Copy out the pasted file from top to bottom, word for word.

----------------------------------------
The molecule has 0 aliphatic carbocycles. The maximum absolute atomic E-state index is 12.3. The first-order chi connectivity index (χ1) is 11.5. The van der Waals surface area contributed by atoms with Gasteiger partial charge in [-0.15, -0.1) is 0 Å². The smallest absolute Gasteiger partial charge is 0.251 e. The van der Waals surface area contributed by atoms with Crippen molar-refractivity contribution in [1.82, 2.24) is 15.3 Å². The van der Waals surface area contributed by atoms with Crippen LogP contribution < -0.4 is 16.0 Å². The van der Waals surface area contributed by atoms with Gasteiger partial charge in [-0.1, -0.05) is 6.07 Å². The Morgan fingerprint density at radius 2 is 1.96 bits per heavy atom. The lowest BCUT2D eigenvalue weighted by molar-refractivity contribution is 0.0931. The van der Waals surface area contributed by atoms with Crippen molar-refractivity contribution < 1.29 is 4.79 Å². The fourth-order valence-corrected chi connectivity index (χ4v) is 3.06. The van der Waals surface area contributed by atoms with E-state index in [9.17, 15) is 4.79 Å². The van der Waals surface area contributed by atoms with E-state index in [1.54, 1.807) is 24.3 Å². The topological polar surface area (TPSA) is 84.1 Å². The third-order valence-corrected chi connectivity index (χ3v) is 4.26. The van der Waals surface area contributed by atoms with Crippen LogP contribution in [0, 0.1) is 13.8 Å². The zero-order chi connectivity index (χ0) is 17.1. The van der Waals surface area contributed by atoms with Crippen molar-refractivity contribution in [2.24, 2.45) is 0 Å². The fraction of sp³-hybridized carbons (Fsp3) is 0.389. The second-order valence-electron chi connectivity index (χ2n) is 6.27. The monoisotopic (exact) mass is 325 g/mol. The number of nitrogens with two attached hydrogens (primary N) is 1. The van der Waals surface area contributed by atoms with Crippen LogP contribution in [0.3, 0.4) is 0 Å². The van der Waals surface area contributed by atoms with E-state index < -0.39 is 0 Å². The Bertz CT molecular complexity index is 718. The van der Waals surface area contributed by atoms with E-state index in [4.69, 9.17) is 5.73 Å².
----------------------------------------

The molecule has 0 aliphatic carbocycles. The maximum absolute atomic E-state index is 12.3. The first-order chi connectivity index (χ1) is 11.5. The van der Waals surface area contributed by atoms with Gasteiger partial charge in [-0.15, -0.1) is 0 Å². The smallest absolute Gasteiger partial charge is 0.251 e. The van der Waals surface area contributed by atoms with Crippen molar-refractivity contribution in [1.82, 2.24) is 15.3 Å². The van der Waals surface area contributed by atoms with Crippen LogP contribution < -0.4 is 16.0 Å². The van der Waals surface area contributed by atoms with Gasteiger partial charge in [-0.1, -0.05) is 6.07 Å². The Morgan fingerprint density at radius 2 is 1.96 bits per heavy atom. The lowest BCUT2D eigenvalue weighted by molar-refractivity contribution is 0.0931. The van der Waals surface area contributed by atoms with Crippen molar-refractivity contribution < 1.29 is 4.79 Å². The fourth-order valence-corrected chi connectivity index (χ4v) is 3.06. The van der Waals surface area contributed by atoms with E-state index in [9.17, 15) is 4.79 Å². The van der Waals surface area contributed by atoms with E-state index in [1.54, 1.807) is 24.3 Å². The topological polar surface area (TPSA) is 84.1 Å². The third-order valence-corrected chi connectivity index (χ3v) is 4.26. The van der Waals surface area contributed by atoms with Crippen LogP contribution in [0, 0.1) is 13.8 Å². The zero-order chi connectivity index (χ0) is 17.1. The van der Waals surface area contributed by atoms with Crippen molar-refractivity contribution in [2.24, 2.45) is 0 Å². The fraction of sp³-hybridized carbons (Fsp3) is 0.389. The second-order valence-electron chi connectivity index (χ2n) is 6.27. The monoisotopic (exact) mass is 325 g/mol. The number of nitrogens with two attached hydrogens (primary N) is 1. The van der Waals surface area contributed by atoms with Crippen LogP contribution in [0.3, 0.4) is 0 Å². The van der Waals surface area contributed by atoms with E-state index < -0.39 is 0 Å². The Bertz CT molecular complexity index is 718. The van der Waals surface area contributed by atoms with E-state index in [4.69, 9.17) is 5.73 Å².